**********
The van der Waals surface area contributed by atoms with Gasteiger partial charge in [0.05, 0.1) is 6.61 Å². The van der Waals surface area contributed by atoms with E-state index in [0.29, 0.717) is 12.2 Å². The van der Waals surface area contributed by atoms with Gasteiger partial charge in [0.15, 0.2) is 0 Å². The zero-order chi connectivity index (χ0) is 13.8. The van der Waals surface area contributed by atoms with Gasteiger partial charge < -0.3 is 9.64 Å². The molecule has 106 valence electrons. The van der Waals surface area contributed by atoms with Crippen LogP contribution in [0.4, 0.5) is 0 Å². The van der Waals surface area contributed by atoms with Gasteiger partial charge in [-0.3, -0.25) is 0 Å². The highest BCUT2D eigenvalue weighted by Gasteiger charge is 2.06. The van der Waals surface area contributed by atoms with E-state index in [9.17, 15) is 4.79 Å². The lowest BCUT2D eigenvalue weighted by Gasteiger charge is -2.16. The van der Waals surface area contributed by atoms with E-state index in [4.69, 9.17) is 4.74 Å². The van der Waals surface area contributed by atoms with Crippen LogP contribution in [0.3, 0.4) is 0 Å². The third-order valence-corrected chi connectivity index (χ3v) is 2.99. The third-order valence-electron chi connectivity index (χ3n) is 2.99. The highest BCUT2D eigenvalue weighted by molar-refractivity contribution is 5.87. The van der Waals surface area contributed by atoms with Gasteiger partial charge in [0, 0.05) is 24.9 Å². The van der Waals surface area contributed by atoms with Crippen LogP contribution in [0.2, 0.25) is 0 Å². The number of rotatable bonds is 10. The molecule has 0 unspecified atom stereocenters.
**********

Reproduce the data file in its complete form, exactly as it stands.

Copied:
The van der Waals surface area contributed by atoms with Gasteiger partial charge in [0.05, 0.1) is 6.61 Å². The van der Waals surface area contributed by atoms with E-state index in [0.29, 0.717) is 12.2 Å². The van der Waals surface area contributed by atoms with Gasteiger partial charge in [0.15, 0.2) is 0 Å². The zero-order chi connectivity index (χ0) is 13.8. The van der Waals surface area contributed by atoms with Gasteiger partial charge < -0.3 is 9.64 Å². The molecule has 106 valence electrons. The van der Waals surface area contributed by atoms with Crippen LogP contribution in [0.4, 0.5) is 0 Å². The van der Waals surface area contributed by atoms with Gasteiger partial charge in [-0.3, -0.25) is 0 Å². The highest BCUT2D eigenvalue weighted by Gasteiger charge is 2.06. The van der Waals surface area contributed by atoms with E-state index in [9.17, 15) is 4.79 Å². The lowest BCUT2D eigenvalue weighted by Gasteiger charge is -2.16. The van der Waals surface area contributed by atoms with E-state index in [4.69, 9.17) is 4.74 Å². The van der Waals surface area contributed by atoms with Crippen LogP contribution in [0.3, 0.4) is 0 Å². The third-order valence-corrected chi connectivity index (χ3v) is 2.99. The third-order valence-electron chi connectivity index (χ3n) is 2.99. The highest BCUT2D eigenvalue weighted by molar-refractivity contribution is 5.87. The van der Waals surface area contributed by atoms with Gasteiger partial charge in [0, 0.05) is 24.9 Å². The van der Waals surface area contributed by atoms with Crippen LogP contribution in [0.2, 0.25) is 0 Å². The number of rotatable bonds is 10. The molecule has 0 unspecified atom stereocenters.